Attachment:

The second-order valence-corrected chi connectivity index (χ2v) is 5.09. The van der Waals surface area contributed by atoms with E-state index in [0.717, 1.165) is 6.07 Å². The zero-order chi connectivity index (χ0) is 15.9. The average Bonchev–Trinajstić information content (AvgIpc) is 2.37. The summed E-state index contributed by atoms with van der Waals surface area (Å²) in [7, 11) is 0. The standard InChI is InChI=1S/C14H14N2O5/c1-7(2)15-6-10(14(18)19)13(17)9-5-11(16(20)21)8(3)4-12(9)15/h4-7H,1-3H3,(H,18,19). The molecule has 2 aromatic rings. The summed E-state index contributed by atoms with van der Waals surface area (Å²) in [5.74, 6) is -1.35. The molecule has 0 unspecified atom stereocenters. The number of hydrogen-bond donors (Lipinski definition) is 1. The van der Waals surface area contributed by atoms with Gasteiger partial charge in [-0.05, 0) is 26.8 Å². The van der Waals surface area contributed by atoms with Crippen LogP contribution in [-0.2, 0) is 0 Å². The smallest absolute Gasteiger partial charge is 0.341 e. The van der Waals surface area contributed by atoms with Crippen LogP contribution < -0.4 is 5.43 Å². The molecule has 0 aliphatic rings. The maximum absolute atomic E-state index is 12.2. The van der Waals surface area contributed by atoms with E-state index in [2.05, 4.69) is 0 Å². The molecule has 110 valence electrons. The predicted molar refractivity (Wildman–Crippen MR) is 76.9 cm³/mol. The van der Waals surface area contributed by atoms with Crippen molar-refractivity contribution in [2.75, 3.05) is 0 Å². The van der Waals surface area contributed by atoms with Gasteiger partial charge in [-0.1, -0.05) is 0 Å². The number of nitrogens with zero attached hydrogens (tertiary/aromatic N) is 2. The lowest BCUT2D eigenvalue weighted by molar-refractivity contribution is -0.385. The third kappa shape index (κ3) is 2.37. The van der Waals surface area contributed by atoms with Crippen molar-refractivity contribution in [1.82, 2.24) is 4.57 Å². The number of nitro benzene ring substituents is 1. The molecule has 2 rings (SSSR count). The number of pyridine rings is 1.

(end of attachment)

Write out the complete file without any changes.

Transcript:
The second-order valence-corrected chi connectivity index (χ2v) is 5.09. The van der Waals surface area contributed by atoms with E-state index in [0.717, 1.165) is 6.07 Å². The zero-order chi connectivity index (χ0) is 15.9. The average Bonchev–Trinajstić information content (AvgIpc) is 2.37. The summed E-state index contributed by atoms with van der Waals surface area (Å²) in [7, 11) is 0. The standard InChI is InChI=1S/C14H14N2O5/c1-7(2)15-6-10(14(18)19)13(17)9-5-11(16(20)21)8(3)4-12(9)15/h4-7H,1-3H3,(H,18,19). The molecule has 2 aromatic rings. The summed E-state index contributed by atoms with van der Waals surface area (Å²) in [5.74, 6) is -1.35. The molecule has 0 unspecified atom stereocenters. The number of hydrogen-bond donors (Lipinski definition) is 1. The van der Waals surface area contributed by atoms with Gasteiger partial charge in [-0.05, 0) is 26.8 Å². The van der Waals surface area contributed by atoms with Crippen LogP contribution in [-0.2, 0) is 0 Å². The smallest absolute Gasteiger partial charge is 0.341 e. The van der Waals surface area contributed by atoms with Crippen LogP contribution < -0.4 is 5.43 Å². The molecule has 0 aliphatic rings. The maximum absolute atomic E-state index is 12.2. The van der Waals surface area contributed by atoms with E-state index in [2.05, 4.69) is 0 Å². The molecule has 110 valence electrons. The predicted molar refractivity (Wildman–Crippen MR) is 76.9 cm³/mol. The van der Waals surface area contributed by atoms with Crippen molar-refractivity contribution in [2.75, 3.05) is 0 Å². The van der Waals surface area contributed by atoms with Gasteiger partial charge in [-0.1, -0.05) is 0 Å². The number of nitrogens with zero attached hydrogens (tertiary/aromatic N) is 2. The lowest BCUT2D eigenvalue weighted by molar-refractivity contribution is -0.385. The third kappa shape index (κ3) is 2.37. The van der Waals surface area contributed by atoms with Crippen molar-refractivity contribution in [1.82, 2.24) is 4.57 Å². The number of nitro benzene ring substituents is 1. The molecule has 2 rings (SSSR count). The number of pyridine rings is 1.